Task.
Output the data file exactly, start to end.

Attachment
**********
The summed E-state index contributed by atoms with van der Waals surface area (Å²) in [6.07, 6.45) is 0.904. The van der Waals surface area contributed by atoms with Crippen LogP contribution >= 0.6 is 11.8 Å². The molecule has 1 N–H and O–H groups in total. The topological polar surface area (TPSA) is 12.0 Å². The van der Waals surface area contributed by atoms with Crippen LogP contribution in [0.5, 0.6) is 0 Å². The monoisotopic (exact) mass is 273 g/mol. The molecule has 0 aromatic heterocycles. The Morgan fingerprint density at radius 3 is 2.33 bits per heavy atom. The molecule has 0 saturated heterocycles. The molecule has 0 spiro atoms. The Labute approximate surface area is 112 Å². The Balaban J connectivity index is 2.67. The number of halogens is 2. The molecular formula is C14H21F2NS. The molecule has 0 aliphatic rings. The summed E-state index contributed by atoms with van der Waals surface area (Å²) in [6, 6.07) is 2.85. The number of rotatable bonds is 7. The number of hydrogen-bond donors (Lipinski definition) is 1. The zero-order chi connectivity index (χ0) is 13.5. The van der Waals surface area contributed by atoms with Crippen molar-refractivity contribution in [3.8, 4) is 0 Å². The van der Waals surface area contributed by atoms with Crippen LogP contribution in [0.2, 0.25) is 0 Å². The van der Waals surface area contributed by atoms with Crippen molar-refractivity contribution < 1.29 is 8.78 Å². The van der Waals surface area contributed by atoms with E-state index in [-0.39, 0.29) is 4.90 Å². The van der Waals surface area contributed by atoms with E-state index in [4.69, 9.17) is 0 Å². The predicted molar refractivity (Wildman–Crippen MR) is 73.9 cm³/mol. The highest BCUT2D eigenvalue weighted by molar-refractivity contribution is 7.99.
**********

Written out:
The summed E-state index contributed by atoms with van der Waals surface area (Å²) in [6.07, 6.45) is 0.904. The van der Waals surface area contributed by atoms with Crippen LogP contribution >= 0.6 is 11.8 Å². The molecule has 1 N–H and O–H groups in total. The topological polar surface area (TPSA) is 12.0 Å². The van der Waals surface area contributed by atoms with Crippen LogP contribution in [0.5, 0.6) is 0 Å². The monoisotopic (exact) mass is 273 g/mol. The molecule has 0 aromatic heterocycles. The Morgan fingerprint density at radius 3 is 2.33 bits per heavy atom. The molecule has 0 saturated heterocycles. The molecule has 0 spiro atoms. The Labute approximate surface area is 112 Å². The Balaban J connectivity index is 2.67. The number of halogens is 2. The molecular formula is C14H21F2NS. The molecule has 0 aliphatic rings. The summed E-state index contributed by atoms with van der Waals surface area (Å²) in [6, 6.07) is 2.85. The number of rotatable bonds is 7. The number of hydrogen-bond donors (Lipinski definition) is 1. The zero-order chi connectivity index (χ0) is 13.5. The van der Waals surface area contributed by atoms with Crippen molar-refractivity contribution in [3.8, 4) is 0 Å². The van der Waals surface area contributed by atoms with Crippen LogP contribution in [0.2, 0.25) is 0 Å². The van der Waals surface area contributed by atoms with Crippen molar-refractivity contribution < 1.29 is 8.78 Å². The van der Waals surface area contributed by atoms with E-state index in [-0.39, 0.29) is 4.90 Å². The van der Waals surface area contributed by atoms with E-state index in [4.69, 9.17) is 0 Å². The predicted molar refractivity (Wildman–Crippen MR) is 73.9 cm³/mol. The highest BCUT2D eigenvalue weighted by molar-refractivity contribution is 7.99.